I was sitting around earlier this afternoon thinking to myself that I haven't written a post that states the obvious in a while. I guess it's time to correct that, and not only will I state the obvious, but I'll back it up with stats.
After the jump we'll take a close look at each game using the four factors, see just how bad the shooting has been, and how many games it's cost this team.
If you look at the home page, you'll see I've added another link to the "Extra Credit" section in the middle of the page called "Four Factors." That link will take you to the spreadsheet below. I'll update it throughout the season.
Four factors is a method of statistical evaluation championed by Dean Oliver, the link takes you to his book, "Basketball on Paper." For a brief primer on the stats, click here.
Knickerblogger.net does an excellent job of tracking the four factors on a team level, what I want to do is take a microscope to the Sixers season and boil each game down to the four factors. The school of thought is that these four stats are the keys to winning basketball games.
When you're looking at the spreadsheet, you'll see offense and defense, so there are really 8 factors. eFG is effective field goal percentage, it measures shooting. TO% is turnover rate. ORB% is offensive rebounding, FTF is the free throw factor, it measures free throws/field goal attempts. The stats are the same on the defensive side, except for rebounding. DRB% is the percent of defensive rebounds the Sixers grabbed.
All told, there are five battles a team can win in every game: eFG vs. opponents eFG, TO% vs. opponents TO%, FTF vs opponents FTF, ORB% (PHI offensive rebounding vs. OPP offensive rebounding) and DRB% (PHI defensive rebounding vs. OPP defensive rebounding). The winner of each battle in each game is highlighted in yellow.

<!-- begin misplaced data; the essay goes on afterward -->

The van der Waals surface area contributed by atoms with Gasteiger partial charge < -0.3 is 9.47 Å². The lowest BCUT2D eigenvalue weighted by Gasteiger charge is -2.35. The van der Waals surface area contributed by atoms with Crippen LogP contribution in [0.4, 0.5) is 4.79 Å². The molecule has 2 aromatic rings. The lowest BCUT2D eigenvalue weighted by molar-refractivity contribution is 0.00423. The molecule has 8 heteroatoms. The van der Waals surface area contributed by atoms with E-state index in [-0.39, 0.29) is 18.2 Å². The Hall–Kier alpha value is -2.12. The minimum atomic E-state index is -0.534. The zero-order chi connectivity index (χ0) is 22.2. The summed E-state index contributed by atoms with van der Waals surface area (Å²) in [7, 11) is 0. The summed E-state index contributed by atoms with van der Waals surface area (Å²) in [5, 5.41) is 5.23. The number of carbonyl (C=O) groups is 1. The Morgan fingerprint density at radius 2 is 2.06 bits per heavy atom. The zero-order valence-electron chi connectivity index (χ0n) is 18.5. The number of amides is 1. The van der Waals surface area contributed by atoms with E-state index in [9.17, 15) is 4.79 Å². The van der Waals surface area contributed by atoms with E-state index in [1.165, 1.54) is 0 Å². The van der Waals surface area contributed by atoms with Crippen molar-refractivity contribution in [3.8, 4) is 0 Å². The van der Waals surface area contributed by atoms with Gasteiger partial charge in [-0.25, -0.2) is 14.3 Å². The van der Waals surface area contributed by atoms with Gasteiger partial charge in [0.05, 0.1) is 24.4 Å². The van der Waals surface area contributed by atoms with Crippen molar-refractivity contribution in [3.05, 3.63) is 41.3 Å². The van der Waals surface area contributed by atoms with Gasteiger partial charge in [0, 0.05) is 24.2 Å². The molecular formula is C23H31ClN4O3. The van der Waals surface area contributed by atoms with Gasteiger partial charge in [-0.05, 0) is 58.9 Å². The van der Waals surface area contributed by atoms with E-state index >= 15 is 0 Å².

A couple things jump out immediately. First, when you look at the season totals for each category, the Sixers have an advantage over their opponents in all but one, eFG. They've been better in FTs, ORBs, DRBs, and TOVs. It's the shooting, and more specifically, the three-point shooting. They're trailing their opponents by nearly 3% in eFG, even though they've made 3 more field goals than their opponents and only trail by 1% in field goal percentage.
When we start looking at the results for each game, the importance of shooting becomes even more apparent. Check this out (through 30 games).
- Only 10 times they've lost more battles than they've won. Not surprisingly, they're 1-9 in those games. The only win under those circumstance came against the Clippers.
- They've lost every battle three times, twice in the last three games. They were all losses.
- They've won more battles than they lost (3 wins, minimum) 20 times. their record in those games is 11-9.
- They won all five only once, in their thrashing of the Kings.
- They've won four battles five times, all wins. (WAS, @DET, GSW, OKC, @IND)
- They've won three battles 13 times, their record in those games is 4-9.
- They've won the eFG battle seven times. All wins. All against horrible defensive teams (NYK, SAC, @TOR, OKC, WAS, MIL, @WAS)
- Each time they won the game with three battle wins, they won eFG.
- Each time they lost the game with three battle wins, they lost eFG.
- Their record when winning eFG, 7-0.
- Their record when losing eFG, 5-18.
While they may never be able to raise their own eFG with their current roster, there is still work they can accomplish without making a trade. Over the past five games they've allowed their opponents to hit 46 out of 106 three point attempts. That's 43.4% from downtown. That simply cannot happen.
The perimeter defense of this team needs to step up, and they need to do it now. Over those same five games they've been outscored 138 to 45 from three, 93 points. Overall, they've been outscored by only 35 points over the stretch and they've lost 4 of 5 games. Had they simply held their opponent to 35% (roughly league average), and not improved their own paltry percentage one bit (24.9%), they would've been outscored by only 8. You can't become great shooters overnight, but you can defend the three better. This needs to start with the coaches in practice and it needs to be enforced by the coaches during the game. The next time Willie Green gets lost and leaves a shooter wide open, you put him on the bench, immediately. Cut back his minutes and he'll learn. The same should go for everyone on the roster at this point.